KUALA LUMPUR: Malaysia's manufacturing Purchasing Managers' index (PMI) contracted for the 18th straight month in September, though at 48.6, this was the highest reading since January 2016.
HSBC Global Research said on Friday weak external demand remained a major drag, with new export orders sinking further and this could see Bank Negara Malaysia (BNM) reducing the Overnight Policy Rate (OPR) by another 25 basis points in its November meeting.
Its co-head of Asian economic research Frederic Neumann pointed out overall new orders dropped as well, albeit as a slower pace than before.
“Encouragingly, employment in the Malaysian manufacturing sector is showing signs of stabilisation.
“Manufacturers also continue to face margin pressures, with the rise in input prices accelerating sharply, the highest in the survey history, and outpacing gains in output prices,” he said.
Neumann added the Markit manufacturing PMI data showed that three of the five PMI components that constitute the headline reading - output, new orders and stocks of purchases - contracted in September.
He said the surveyed companies mentioned the "fall in total new orders and an unstable economic climate" as being responsible for the continued fall in output.
On the price front, input prices again surged, the joint highest in the series' history. It noted that respondents cited "higher raw material prices, unfavourable exchange rates and an increase in the sales tax" as major reasons for the rise in costs.
On the other hand, output prices rose at a softer pace in September, implying an ongoing margin squeeze.
“The PMI survey continues to suggest that manufacturing conditions in Malaysia are still weak, and that a recovery any time soon remains elusive.
“Worryingly, in contrast to the prior two months, overseas demand for Malaysian manufactured goods declined in September, with new export orders contracting at the sharpest pace in three months. This suggests that the tail-wind from the depreciation of the ringgit is fading for Malaysian exporters.
“Meanwhile, the (negative) gap between input and output prices widened further, suggesting that profit margins for Malaysia's manufacturers remain under pressure. In the coming months it is unlikely that this gap will narrow meaningfully, as soft local demand constrains the pricing power of companies,” he said.
HSBC Global Research said the manufacturers have at the margin expanded payrolls again last month, at last some good news after two months of job shedding.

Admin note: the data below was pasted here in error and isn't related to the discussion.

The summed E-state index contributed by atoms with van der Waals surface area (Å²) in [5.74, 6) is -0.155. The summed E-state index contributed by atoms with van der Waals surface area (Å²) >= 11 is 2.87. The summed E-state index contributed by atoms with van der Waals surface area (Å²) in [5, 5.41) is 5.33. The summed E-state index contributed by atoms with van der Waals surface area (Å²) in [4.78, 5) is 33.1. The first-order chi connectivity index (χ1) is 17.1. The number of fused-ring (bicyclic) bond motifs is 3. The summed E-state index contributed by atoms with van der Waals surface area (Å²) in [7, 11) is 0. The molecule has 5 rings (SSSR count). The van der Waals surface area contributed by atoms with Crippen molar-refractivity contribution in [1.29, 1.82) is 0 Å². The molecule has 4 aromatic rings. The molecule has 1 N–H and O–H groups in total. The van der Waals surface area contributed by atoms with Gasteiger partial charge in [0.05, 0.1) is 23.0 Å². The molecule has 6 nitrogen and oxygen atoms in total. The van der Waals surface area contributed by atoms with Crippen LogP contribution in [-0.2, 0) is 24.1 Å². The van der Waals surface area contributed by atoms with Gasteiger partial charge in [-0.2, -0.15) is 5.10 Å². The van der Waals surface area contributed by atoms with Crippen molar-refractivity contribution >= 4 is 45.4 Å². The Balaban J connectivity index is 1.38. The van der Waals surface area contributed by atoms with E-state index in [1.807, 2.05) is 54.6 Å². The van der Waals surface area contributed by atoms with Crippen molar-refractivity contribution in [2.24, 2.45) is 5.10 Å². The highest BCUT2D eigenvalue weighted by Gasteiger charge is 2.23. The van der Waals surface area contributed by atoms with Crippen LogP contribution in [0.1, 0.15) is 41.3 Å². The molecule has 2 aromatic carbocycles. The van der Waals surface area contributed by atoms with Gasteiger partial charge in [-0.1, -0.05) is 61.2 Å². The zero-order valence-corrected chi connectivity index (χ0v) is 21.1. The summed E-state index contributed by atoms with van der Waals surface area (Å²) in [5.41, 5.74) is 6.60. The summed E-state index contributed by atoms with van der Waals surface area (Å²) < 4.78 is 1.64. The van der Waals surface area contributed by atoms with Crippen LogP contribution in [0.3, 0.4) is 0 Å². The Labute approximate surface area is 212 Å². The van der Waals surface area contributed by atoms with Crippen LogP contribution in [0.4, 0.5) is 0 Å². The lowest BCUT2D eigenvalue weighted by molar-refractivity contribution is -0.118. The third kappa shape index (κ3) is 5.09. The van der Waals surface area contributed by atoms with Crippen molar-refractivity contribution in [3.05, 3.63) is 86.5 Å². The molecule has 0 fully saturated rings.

Manufacturing is the country's largest employment sector alongside the wholesale and retail sectors. In general, however, labour market conditions remain soft, pushing the unemployment rate gradually higher (to 3.5% in July).
Neumann pointed out that unfortunately there is only so much the central bank and government can do to address the domestic slowdown.
The government's recalibrated 2016 budget will not provide any additional fiscal impulse, with the budget deficit to GDP ratio maintained at 3.1% of GDP versus an estimated 3.2% of GDP for 2015.
“Although there will be more cash in the pockets of workers thanks to the reduction in pension contributions and a special tax relief, given the weakness in consumer sentiment and labour market softness, it is likely that a large proportion of this cash will go towards precautionary savings rather than consumption.
“The recalibrated budget also did not directly address the softening employment outlook, channelling funds towards job retraining but not providing employers any incentives to retain staff.
“An 11%-15% hike in minimum wages that came into effect on July 1 - as laid out in the original 2016 Budget - will also be an additional burden on firms, many of which are already grappling with excess capacity and still-high import costs (the ringgit is still weaker than last year, despite this year's recovery).
“This leaves the burden for stimulus on BNM, which remained on hold in the September meeting after having surprised in July with a 25bp cut.
“However, as 'risks' to domestic growth continues to persist, BNM can, and should, deliver one more 25 basis point cut in November, bringing the policy rate to 2.75%,” Neumann said.
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